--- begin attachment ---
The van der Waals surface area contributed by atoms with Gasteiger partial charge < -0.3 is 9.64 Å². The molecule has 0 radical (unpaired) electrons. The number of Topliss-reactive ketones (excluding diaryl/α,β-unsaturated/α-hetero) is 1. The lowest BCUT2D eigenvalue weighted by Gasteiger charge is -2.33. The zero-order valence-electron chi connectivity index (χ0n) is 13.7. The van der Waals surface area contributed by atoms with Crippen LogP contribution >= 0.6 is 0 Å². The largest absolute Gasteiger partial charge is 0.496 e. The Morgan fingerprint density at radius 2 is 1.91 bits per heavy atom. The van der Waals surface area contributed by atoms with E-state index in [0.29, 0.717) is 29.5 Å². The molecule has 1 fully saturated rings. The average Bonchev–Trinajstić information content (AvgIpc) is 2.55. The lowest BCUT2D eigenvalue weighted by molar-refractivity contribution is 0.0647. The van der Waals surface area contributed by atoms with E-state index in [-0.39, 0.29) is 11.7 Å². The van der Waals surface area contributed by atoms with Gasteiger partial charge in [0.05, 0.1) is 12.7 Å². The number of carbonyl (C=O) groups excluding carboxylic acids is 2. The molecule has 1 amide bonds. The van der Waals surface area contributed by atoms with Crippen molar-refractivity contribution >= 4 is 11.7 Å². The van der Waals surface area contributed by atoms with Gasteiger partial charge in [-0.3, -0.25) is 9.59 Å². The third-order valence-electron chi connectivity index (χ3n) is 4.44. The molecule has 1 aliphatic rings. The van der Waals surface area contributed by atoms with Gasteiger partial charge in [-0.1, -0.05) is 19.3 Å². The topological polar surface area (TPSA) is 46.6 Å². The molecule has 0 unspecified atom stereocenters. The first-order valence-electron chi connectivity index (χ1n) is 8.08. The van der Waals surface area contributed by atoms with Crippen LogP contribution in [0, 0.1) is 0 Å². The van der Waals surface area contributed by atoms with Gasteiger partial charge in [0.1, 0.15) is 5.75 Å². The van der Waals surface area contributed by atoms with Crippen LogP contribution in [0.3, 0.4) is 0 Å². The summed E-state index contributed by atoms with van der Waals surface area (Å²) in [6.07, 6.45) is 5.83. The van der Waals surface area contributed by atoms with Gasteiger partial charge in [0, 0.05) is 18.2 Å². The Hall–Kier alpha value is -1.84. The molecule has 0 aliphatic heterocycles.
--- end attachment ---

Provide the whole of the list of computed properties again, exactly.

The van der Waals surface area contributed by atoms with Gasteiger partial charge < -0.3 is 9.64 Å². The molecule has 0 radical (unpaired) electrons. The number of Topliss-reactive ketones (excluding diaryl/α,β-unsaturated/α-hetero) is 1. The lowest BCUT2D eigenvalue weighted by Gasteiger charge is -2.33. The zero-order valence-electron chi connectivity index (χ0n) is 13.7. The van der Waals surface area contributed by atoms with Crippen LogP contribution >= 0.6 is 0 Å². The largest absolute Gasteiger partial charge is 0.496 e. The Morgan fingerprint density at radius 2 is 1.91 bits per heavy atom. The van der Waals surface area contributed by atoms with E-state index in [0.29, 0.717) is 29.5 Å². The molecule has 1 fully saturated rings. The average Bonchev–Trinajstić information content (AvgIpc) is 2.55. The lowest BCUT2D eigenvalue weighted by molar-refractivity contribution is 0.0647. The van der Waals surface area contributed by atoms with E-state index in [-0.39, 0.29) is 11.7 Å². The van der Waals surface area contributed by atoms with Gasteiger partial charge in [0.05, 0.1) is 12.7 Å². The number of carbonyl (C=O) groups excluding carboxylic acids is 2. The molecule has 1 amide bonds. The van der Waals surface area contributed by atoms with Crippen molar-refractivity contribution >= 4 is 11.7 Å². The van der Waals surface area contributed by atoms with Gasteiger partial charge in [-0.3, -0.25) is 9.59 Å². The third-order valence-electron chi connectivity index (χ3n) is 4.44. The molecule has 1 aliphatic rings. The van der Waals surface area contributed by atoms with Gasteiger partial charge in [-0.1, -0.05) is 19.3 Å². The topological polar surface area (TPSA) is 46.6 Å². The molecule has 0 unspecified atom stereocenters. The first-order valence-electron chi connectivity index (χ1n) is 8.08. The van der Waals surface area contributed by atoms with Crippen LogP contribution in [0, 0.1) is 0 Å². The van der Waals surface area contributed by atoms with Gasteiger partial charge in [0.1, 0.15) is 5.75 Å². The van der Waals surface area contributed by atoms with Crippen LogP contribution in [0.3, 0.4) is 0 Å². The summed E-state index contributed by atoms with van der Waals surface area (Å²) in [6.07, 6.45) is 5.83. The van der Waals surface area contributed by atoms with Gasteiger partial charge in [0, 0.05) is 18.2 Å². The Hall–Kier alpha value is -1.84. The molecule has 0 aliphatic heterocycles.